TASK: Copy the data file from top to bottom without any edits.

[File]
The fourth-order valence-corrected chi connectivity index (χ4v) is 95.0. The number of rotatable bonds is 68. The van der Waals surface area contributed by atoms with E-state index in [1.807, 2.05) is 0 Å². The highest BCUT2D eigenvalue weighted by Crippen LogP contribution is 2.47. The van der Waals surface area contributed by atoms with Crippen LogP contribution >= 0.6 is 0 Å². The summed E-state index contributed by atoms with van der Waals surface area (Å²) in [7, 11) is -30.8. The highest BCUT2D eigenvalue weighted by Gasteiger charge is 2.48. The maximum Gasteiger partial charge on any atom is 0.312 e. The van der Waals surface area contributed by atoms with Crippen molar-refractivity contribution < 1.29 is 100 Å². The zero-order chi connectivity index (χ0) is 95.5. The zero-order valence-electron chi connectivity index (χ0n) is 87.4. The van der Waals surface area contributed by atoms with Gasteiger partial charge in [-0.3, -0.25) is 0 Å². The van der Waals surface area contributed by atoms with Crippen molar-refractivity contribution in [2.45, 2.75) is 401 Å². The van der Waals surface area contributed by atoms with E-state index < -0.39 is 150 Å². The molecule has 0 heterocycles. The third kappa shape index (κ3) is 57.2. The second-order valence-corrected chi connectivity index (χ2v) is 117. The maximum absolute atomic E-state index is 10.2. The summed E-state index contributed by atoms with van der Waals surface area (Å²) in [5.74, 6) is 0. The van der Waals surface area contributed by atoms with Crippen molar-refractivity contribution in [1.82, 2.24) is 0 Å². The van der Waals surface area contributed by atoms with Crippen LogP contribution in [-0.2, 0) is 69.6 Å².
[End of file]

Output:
The fourth-order valence-corrected chi connectivity index (χ4v) is 95.0. The number of rotatable bonds is 68. The van der Waals surface area contributed by atoms with E-state index in [1.807, 2.05) is 0 Å². The highest BCUT2D eigenvalue weighted by Crippen LogP contribution is 2.47. The van der Waals surface area contributed by atoms with Crippen LogP contribution >= 0.6 is 0 Å². The summed E-state index contributed by atoms with van der Waals surface area (Å²) in [7, 11) is -30.8. The highest BCUT2D eigenvalue weighted by Gasteiger charge is 2.48. The maximum Gasteiger partial charge on any atom is 0.312 e. The van der Waals surface area contributed by atoms with Crippen molar-refractivity contribution < 1.29 is 100 Å². The zero-order chi connectivity index (χ0) is 95.5. The zero-order valence-electron chi connectivity index (χ0n) is 87.4. The van der Waals surface area contributed by atoms with Gasteiger partial charge in [-0.3, -0.25) is 0 Å². The van der Waals surface area contributed by atoms with Crippen molar-refractivity contribution in [2.45, 2.75) is 401 Å². The van der Waals surface area contributed by atoms with E-state index < -0.39 is 150 Å². The molecule has 0 heterocycles. The third kappa shape index (κ3) is 57.2. The second-order valence-corrected chi connectivity index (χ2v) is 117. The maximum absolute atomic E-state index is 10.2. The summed E-state index contributed by atoms with van der Waals surface area (Å²) in [5.74, 6) is 0. The van der Waals surface area contributed by atoms with Crippen molar-refractivity contribution in [1.82, 2.24) is 0 Å². The van der Waals surface area contributed by atoms with Crippen LogP contribution in [-0.2, 0) is 69.6 Å².